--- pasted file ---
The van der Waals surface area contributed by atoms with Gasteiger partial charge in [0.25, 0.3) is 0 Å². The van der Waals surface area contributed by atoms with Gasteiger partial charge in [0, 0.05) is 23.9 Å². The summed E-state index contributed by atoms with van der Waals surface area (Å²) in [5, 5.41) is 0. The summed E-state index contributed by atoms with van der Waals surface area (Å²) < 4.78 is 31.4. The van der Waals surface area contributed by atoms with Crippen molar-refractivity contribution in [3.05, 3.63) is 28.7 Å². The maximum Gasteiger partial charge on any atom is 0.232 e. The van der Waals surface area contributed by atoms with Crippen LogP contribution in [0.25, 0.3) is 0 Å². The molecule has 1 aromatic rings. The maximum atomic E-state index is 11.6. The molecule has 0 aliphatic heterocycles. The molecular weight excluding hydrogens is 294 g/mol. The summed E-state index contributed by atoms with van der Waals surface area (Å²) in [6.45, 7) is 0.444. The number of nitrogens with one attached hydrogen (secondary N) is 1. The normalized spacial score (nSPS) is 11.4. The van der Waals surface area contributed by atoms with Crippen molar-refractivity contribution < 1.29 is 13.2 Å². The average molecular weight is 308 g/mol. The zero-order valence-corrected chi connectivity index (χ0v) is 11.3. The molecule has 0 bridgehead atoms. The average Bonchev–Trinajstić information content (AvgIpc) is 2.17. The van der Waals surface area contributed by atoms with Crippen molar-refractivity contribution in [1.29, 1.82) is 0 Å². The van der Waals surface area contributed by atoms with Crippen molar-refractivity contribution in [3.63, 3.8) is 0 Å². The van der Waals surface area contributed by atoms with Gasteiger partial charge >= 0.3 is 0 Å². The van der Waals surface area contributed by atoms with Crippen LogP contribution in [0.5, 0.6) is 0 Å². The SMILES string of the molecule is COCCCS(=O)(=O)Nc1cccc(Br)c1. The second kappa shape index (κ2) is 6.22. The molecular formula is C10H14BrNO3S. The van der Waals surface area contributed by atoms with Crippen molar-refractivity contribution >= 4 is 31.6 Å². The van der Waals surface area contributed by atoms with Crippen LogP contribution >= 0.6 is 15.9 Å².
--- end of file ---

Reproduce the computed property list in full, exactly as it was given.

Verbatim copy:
The van der Waals surface area contributed by atoms with Gasteiger partial charge in [0.25, 0.3) is 0 Å². The van der Waals surface area contributed by atoms with Gasteiger partial charge in [0, 0.05) is 23.9 Å². The summed E-state index contributed by atoms with van der Waals surface area (Å²) in [5, 5.41) is 0. The summed E-state index contributed by atoms with van der Waals surface area (Å²) < 4.78 is 31.4. The van der Waals surface area contributed by atoms with Crippen molar-refractivity contribution in [3.05, 3.63) is 28.7 Å². The maximum Gasteiger partial charge on any atom is 0.232 e. The van der Waals surface area contributed by atoms with Crippen LogP contribution in [0.25, 0.3) is 0 Å². The molecule has 1 aromatic rings. The maximum atomic E-state index is 11.6. The molecule has 0 aliphatic heterocycles. The molecular weight excluding hydrogens is 294 g/mol. The summed E-state index contributed by atoms with van der Waals surface area (Å²) in [6.45, 7) is 0.444. The number of nitrogens with one attached hydrogen (secondary N) is 1. The normalized spacial score (nSPS) is 11.4. The van der Waals surface area contributed by atoms with Crippen molar-refractivity contribution < 1.29 is 13.2 Å². The average molecular weight is 308 g/mol. The zero-order valence-corrected chi connectivity index (χ0v) is 11.3. The molecule has 0 bridgehead atoms. The average Bonchev–Trinajstić information content (AvgIpc) is 2.17. The van der Waals surface area contributed by atoms with Crippen molar-refractivity contribution in [1.29, 1.82) is 0 Å². The van der Waals surface area contributed by atoms with Crippen molar-refractivity contribution in [3.63, 3.8) is 0 Å². The van der Waals surface area contributed by atoms with Gasteiger partial charge >= 0.3 is 0 Å². The van der Waals surface area contributed by atoms with Crippen LogP contribution in [0.5, 0.6) is 0 Å². The SMILES string of the molecule is COCCCS(=O)(=O)Nc1cccc(Br)c1. The second kappa shape index (κ2) is 6.22. The molecular formula is C10H14BrNO3S. The van der Waals surface area contributed by atoms with Crippen molar-refractivity contribution >= 4 is 31.6 Å². The van der Waals surface area contributed by atoms with Crippen LogP contribution >= 0.6 is 15.9 Å².